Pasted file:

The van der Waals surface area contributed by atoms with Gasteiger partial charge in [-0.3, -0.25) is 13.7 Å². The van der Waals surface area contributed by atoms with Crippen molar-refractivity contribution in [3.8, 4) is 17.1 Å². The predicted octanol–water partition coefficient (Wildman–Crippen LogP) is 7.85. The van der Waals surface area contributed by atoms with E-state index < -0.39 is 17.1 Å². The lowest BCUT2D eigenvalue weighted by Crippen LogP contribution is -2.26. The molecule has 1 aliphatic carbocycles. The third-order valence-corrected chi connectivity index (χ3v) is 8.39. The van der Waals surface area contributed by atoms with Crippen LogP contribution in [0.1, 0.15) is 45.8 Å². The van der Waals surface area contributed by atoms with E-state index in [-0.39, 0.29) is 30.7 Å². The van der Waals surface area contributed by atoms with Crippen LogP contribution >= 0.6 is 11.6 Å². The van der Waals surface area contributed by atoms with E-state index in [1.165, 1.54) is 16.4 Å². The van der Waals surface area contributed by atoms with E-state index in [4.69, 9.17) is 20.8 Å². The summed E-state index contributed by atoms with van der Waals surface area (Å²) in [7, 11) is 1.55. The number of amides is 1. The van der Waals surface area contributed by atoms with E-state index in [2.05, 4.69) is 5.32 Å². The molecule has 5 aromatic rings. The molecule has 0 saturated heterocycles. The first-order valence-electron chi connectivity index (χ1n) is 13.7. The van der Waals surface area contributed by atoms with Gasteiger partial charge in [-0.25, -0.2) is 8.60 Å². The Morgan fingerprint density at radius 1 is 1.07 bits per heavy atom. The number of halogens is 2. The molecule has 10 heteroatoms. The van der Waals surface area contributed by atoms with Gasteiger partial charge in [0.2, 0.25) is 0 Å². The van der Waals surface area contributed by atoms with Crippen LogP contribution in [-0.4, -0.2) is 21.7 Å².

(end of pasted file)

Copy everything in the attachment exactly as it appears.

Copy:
The van der Waals surface area contributed by atoms with Gasteiger partial charge in [-0.3, -0.25) is 13.7 Å². The van der Waals surface area contributed by atoms with Crippen molar-refractivity contribution in [3.8, 4) is 17.1 Å². The predicted octanol–water partition coefficient (Wildman–Crippen LogP) is 7.85. The van der Waals surface area contributed by atoms with E-state index < -0.39 is 17.1 Å². The lowest BCUT2D eigenvalue weighted by Crippen LogP contribution is -2.26. The molecule has 1 aliphatic carbocycles. The third-order valence-corrected chi connectivity index (χ3v) is 8.39. The van der Waals surface area contributed by atoms with Crippen LogP contribution in [0.1, 0.15) is 45.8 Å². The van der Waals surface area contributed by atoms with E-state index in [-0.39, 0.29) is 30.7 Å². The van der Waals surface area contributed by atoms with Crippen LogP contribution >= 0.6 is 11.6 Å². The van der Waals surface area contributed by atoms with E-state index in [1.165, 1.54) is 16.4 Å². The van der Waals surface area contributed by atoms with E-state index in [4.69, 9.17) is 20.8 Å². The summed E-state index contributed by atoms with van der Waals surface area (Å²) in [7, 11) is 1.55. The number of amides is 1. The van der Waals surface area contributed by atoms with E-state index in [2.05, 4.69) is 5.32 Å². The molecule has 5 aromatic rings. The molecule has 0 saturated heterocycles. The first-order valence-electron chi connectivity index (χ1n) is 13.7. The van der Waals surface area contributed by atoms with Gasteiger partial charge in [-0.25, -0.2) is 8.60 Å². The Morgan fingerprint density at radius 1 is 1.07 bits per heavy atom. The number of halogens is 2. The molecule has 10 heteroatoms. The van der Waals surface area contributed by atoms with Gasteiger partial charge in [0.2, 0.25) is 0 Å². The van der Waals surface area contributed by atoms with Crippen LogP contribution in [-0.4, -0.2) is 21.7 Å².